Intended for healthcare professionals

Rapid response to:

Education And Debate Narrative based medicine

Why study narrative?

BMJ 1999; 318 doi: (Published 02 January 1999) Cite this as: BMJ 1999;318:48

Rapid Response:

The black plastic bag of qualitative research

Dear Sir

Your recent series on narrative based medicine [1] adds to the debate
concerning qualitative methods in medical research [3]. However, this
useful contribution belies the emerging paradigm in qualitative research
which has elevated the status of the spoken word (be it self-report, focus
group, narrative or interview). Participant observation and more direct
ethnographic data collection methods data are rarely part of the modern
qualitative researcher's repertoire [4].

Yet, direct observation and description of events by skilled
researchers provide contextual data which augments our understanding of
social phenomena. One prime example is that of AIDS and injecting drug
use, where observation of injecting practices has fine-tuned health
promotion and prevention interventions, contributing to reducing the
spread of infection [4]. We need to ensure ethnography's unique
contribution is not side-lined in favour of less direct methods of data

To illustrate these points I refer to the evaluation of an
intervention run by Gay Men Fighting AIDS (GMFA). GMFA provided condoms
and other health promotion materials to men using an open air public sex
environment (PSE) in London. One practical problems was public complaints
about the amount of "litter" created by men discarding used condoms and
other materials. In response, regular "litter picnics" were held, where
volunteers scoured the area, clearing the debris. Myself and another
researcher participated in one of these events. Each volunteer was given a
black plastic bag (and one rubber glove!). Previous participant
observation sessions took place at night. But, in broad daylight, it
became apparent that here was a rich source of data. After two hours
rubbish collecting we randomly selected one of the ten bags and collated
the contents.

Table 1: Materials recovered from the litter bag
used condoms as distributed by GMFA (n=47);
torn GMFA condom packs (77);
other used condom brands (4);
other torn condom packs (45);
GMFA lubricant packs (57);
other lubricant packs (6);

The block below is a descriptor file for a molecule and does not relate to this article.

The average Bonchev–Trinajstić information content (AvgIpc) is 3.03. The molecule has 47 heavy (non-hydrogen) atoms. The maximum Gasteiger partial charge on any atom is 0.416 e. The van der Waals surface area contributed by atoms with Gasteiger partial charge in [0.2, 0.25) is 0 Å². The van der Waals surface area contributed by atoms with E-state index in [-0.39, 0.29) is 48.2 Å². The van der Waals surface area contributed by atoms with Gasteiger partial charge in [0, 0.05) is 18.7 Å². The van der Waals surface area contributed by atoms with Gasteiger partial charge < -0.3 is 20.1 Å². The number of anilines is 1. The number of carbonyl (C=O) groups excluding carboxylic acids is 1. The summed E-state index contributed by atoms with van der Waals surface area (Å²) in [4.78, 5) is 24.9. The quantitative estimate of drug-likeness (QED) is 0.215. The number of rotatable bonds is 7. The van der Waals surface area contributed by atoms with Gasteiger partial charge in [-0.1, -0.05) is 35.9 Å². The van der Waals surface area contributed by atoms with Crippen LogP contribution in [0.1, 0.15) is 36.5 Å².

large quantities of GMFA "green" tissue paper;
sundry items (including 6 used amyl nitrite bottles and items of

These data, serendipitously collected during an observation session,
strengthened the process evaluation, confirming and augmenting findings
from self-reports and interviews. In this light, five conclusions were
drawn. One, the "litter collection" data indicated sex was taking place in
the area. Two, GMFA packs were being distributed and reaching the target
group. Three, the identifiable contents of the GMFA packs (condoms, water-
based lubricant, tissues) were being used in situ. Four, condoms and water
-based lubricants were being used by men at the PSE. Five, men were not
merely "relying" on GMFA provision, but were bringing to the area (and
using) other brands of condoms and lubricants. A sixth, and more general,
conclusion could be that there is more to qualitative research than the
spoken and recorded word.

[1] Greenhalgh T, Hurwitz B: Why study narrative? Brit Med J 1999,
318: 48-50.

[2] Pope C, Mays N: Reaching the parts other methods cannot reach: an
introduction to qualitative methods in health and health services
research. Brit Med J 1995, 311: 42-45.

[3] Denzin N, Lincoln Y. Handbook of qualitative research. London:
New Left Books; 1975.

[4] Grund J, Kaplan C, Adriaans N, Blanken P: Drug sharing and HIV
transmission risks: the practice of frontloading in the Dutch injecting
drug user population. J Psych Drugs 1991, 23: 1-10.

Yours faithfully

Robert Power PhD
Senior Lecturer in Medical Sociology
Department of Sexually Transmitted Diseases
Royal Free and University College Medical School
The Mortimer Market Centre
Mortimer Market
London WC1E 6AU

Competing interests: No competing interests

30 January 1999
Robert Power